Coronavirus Headwinds Are Temporary
It appears that the coronavirus pandemic is “peaking”, with the number of new cases reported in various countries beginning to plateau and even decline in some cases.
So long as this trend persists, then statistical modeling predicts that the first wave of this pandemic will end by May or June (with no guarantee of a second wave).
Once the pandemic does end, there is enough fiscal and monetary stimulus in the pipeline — and enough pent-up demand from consumers who have been cooped up inside for weeks — to spark gradual normalization in economic activity.
Media Business Will Rebound
Disney’s media business will be hammered in the second quarter by a sudden and sharp drop in ad spend, as well as the pause in live sporting events.
This pain should reverse course into a rebound by the third quarter.
Most major sports leagues, including the NBA, NHL, and MLB, have expressed willingness to resume live events once the pandemic passes. If the pandemic does indeed pass by May or June, then by July we could see not only typical summer sports games being played, but also post-poned springtime sports.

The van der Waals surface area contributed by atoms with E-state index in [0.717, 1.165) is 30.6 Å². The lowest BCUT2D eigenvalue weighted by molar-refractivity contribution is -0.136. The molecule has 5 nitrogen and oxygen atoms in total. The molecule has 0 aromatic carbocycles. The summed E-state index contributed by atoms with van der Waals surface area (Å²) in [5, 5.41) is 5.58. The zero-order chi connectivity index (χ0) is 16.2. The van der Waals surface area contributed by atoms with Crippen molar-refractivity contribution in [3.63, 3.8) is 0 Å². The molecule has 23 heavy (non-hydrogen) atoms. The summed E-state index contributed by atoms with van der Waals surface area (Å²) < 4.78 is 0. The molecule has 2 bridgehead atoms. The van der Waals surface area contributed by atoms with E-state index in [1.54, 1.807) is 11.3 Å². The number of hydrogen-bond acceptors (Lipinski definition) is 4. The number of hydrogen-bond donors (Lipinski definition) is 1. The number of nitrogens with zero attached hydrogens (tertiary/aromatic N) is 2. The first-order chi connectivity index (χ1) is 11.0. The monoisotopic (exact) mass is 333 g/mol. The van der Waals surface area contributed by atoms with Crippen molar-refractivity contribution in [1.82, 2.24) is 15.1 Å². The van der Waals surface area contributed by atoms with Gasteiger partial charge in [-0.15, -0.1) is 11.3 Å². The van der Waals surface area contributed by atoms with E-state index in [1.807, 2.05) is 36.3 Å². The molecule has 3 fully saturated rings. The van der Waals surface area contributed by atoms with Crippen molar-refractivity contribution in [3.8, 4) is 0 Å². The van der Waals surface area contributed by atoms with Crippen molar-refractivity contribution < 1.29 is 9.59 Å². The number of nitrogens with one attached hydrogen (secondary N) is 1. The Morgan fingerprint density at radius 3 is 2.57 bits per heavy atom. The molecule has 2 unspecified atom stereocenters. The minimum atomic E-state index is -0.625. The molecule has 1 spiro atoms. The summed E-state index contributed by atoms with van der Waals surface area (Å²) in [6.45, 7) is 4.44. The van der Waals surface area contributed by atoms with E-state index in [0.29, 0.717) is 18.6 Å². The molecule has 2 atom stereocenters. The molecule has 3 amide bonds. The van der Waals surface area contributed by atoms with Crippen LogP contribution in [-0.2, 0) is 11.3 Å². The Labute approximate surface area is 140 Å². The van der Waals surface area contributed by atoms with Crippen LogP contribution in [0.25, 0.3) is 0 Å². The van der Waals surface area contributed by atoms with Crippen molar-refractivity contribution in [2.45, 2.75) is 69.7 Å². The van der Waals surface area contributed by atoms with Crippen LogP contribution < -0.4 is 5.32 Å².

That will lead to an increase in viewership across Disney’s media properties, particularly ABC and ESPN. Concurrent to that rise in viewership, linear TV ad spending trends should rebound alongside a global economic recovery.
Those two tailwinds should combine to spark a strong recovery in Disney’s media business throughout the second-half of 2020.
Theme Parks Will Re-Open
Disney’s theme parks will re-open once the pandemic passes. If the pandemic does stop spreading by May/June, then Disney’s parks globally should re-open by July/August.
The consensus belief on Wall Street right now is that, even once these theme parks re-open, they will be hit with significantly reduced attendance, thanks to lingering consumer fears regarding the virus.
That may be the case. But there’s also a chance that there is enough pent-up consumer demand out there to offset lingering coronavirus fears, and actually spark a quicker-than-expected recovery in park attendance.
If that does happen, DIS stock should head higher in the back-half of the year.